A 2017 study by the National Institutes of Health found that African American men facing everyday discrimination also experienced symptoms of depression and low self esteem. Those feelings, when directed outward, can lead to violence.

Love said Little Giants' classes help kids redirect that energy.

One of the gym's signature programs is boxing. This past summer, it organized a statewide youth boxing tournament called Fight to Unite Against Youth Violence.

Some experts say boxing training is among the most effective tools for reaching kids prone to violence.

"It's kind of counterintuitive: You're teaching kids to fight so they don't fight," said social worker Trevor Moyah.

Moyah, who counsels First Nations kids in British Columbia, started boxing at the age of 19. He later authored a study where he interviewed amateur boxers (some youth, some adults) about their experiences in the ring.

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Trevor Moyah
Trevor Moyah has studied the effects of boxing on self-esteem.

The most common theme? Boxers credited the sport with improving their self-esteem.

Moyah said any type of activity can have a positive effect on mental health, but two things make boxing unique. First, it’s intensely physical. Doing early morning road work and drilling on speed bags gives people a real sense of personal accomplishment.

Second, the training is one-on-one. That encourages boxers to establish close bonds with their coaches, improving attitudes toward friendships and relationships in general.

"For a lot of kids, their coach might be the first person that they've trusted in their life," Moyah said. "I think that helps them in their lives. It starts building attachment" and a feeling of belonging that can divert them from the temptations of gangs and street life.

A Gateway To Health

Michael Blue from Little Giants Gym said he’s seen first-hand the effects of a kid building trust with him. He’s been working with a 12-year-old male boxer who came to the gym after experiencing years of abuse at home.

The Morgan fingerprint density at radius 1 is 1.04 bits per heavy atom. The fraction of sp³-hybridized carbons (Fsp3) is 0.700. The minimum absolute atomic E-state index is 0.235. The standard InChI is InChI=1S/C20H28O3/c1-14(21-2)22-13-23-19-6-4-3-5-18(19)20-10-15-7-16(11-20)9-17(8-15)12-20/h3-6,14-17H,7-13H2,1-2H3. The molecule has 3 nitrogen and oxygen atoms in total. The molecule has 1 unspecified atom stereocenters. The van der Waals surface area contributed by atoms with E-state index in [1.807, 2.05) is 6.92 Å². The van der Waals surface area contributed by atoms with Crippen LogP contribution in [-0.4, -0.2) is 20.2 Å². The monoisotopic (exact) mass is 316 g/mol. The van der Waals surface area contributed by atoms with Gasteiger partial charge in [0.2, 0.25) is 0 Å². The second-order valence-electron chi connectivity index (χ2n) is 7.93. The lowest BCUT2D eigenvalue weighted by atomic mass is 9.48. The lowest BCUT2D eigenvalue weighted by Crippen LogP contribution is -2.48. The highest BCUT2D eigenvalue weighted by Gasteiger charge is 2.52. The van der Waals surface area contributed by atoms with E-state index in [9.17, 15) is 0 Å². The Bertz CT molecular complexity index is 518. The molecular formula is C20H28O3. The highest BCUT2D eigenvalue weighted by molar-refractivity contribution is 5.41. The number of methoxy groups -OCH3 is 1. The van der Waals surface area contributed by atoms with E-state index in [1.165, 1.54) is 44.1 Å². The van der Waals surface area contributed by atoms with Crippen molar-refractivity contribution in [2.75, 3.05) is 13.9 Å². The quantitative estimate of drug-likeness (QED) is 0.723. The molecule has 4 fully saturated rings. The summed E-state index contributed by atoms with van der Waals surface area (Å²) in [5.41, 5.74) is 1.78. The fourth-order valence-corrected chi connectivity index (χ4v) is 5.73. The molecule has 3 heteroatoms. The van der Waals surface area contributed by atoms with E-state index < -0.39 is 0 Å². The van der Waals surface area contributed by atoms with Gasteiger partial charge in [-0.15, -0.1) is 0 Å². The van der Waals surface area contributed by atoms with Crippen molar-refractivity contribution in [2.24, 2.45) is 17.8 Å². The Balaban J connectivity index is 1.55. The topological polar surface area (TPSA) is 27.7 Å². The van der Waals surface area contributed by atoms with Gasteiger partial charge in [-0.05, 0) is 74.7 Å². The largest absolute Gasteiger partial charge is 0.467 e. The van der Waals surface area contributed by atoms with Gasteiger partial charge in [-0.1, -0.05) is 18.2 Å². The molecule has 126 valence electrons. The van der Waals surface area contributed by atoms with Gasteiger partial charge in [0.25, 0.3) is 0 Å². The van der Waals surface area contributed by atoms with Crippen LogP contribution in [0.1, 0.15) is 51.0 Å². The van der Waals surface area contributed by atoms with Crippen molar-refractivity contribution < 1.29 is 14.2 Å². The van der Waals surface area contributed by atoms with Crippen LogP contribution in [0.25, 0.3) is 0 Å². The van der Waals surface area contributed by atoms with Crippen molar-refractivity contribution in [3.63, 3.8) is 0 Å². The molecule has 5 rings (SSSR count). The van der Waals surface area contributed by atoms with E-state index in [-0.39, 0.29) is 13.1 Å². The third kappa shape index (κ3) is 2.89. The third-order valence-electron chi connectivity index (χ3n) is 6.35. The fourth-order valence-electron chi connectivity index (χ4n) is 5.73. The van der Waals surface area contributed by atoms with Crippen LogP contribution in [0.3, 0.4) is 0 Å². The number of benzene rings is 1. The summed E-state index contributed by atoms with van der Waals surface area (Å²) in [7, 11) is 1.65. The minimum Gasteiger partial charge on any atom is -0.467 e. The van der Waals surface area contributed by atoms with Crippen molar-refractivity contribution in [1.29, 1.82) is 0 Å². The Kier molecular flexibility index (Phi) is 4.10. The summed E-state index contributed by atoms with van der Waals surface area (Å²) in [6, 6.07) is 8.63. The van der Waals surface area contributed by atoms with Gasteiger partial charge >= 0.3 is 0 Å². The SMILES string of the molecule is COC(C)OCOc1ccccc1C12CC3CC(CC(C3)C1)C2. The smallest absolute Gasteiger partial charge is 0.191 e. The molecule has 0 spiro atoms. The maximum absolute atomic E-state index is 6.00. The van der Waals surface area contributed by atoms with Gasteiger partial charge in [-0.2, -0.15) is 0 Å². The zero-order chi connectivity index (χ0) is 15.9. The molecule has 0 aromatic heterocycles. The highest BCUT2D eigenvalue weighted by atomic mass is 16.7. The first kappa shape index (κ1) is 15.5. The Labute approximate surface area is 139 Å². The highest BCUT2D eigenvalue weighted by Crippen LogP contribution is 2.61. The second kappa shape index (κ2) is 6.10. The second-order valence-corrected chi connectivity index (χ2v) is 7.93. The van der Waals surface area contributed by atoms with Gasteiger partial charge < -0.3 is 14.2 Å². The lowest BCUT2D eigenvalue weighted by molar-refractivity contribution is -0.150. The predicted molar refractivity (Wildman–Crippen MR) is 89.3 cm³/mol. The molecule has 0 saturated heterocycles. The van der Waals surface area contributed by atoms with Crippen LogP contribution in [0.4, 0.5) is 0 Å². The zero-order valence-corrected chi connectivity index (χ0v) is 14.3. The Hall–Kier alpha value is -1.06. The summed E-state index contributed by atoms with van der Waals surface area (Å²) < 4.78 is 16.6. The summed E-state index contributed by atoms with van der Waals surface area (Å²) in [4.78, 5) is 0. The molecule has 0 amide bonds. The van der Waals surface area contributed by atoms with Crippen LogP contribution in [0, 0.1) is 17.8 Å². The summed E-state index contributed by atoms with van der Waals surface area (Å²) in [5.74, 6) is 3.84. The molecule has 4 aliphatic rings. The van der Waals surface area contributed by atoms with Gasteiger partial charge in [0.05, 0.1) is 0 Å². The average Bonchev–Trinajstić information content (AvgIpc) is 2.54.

"When he first came to my door, it was, 'I want to fight everybody. I'm mad, I don’t want to listen, I spit on people,'" Blue said. "But he's been with us now for about a year and a half, and we've been able to see a total transformation. He's doing better in school. His psychologists are saying he's doing a lot better at therapy."

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Justin Glanville
A wall decoration shows Little Giants' owner, Calvin Love.

Blue credits more than just boxing and exercise for the change. Counseling, teachers and friends have also helped.

But for troubled kids, he said, intense physical activity can be the gateway to additional intervention.

More kids may get the chance to enter that gateway soon. Little Giants is considering expanding into a second location, possibly also in Euclid.

This story is a collaboration between Ideastream Public Media and WOVU 95.9 FM, Burten Bell Carr Community Radio, where T.C. Lewis is a host and production director.
Copyright 2021 WCPN. To see more, visit WCPN.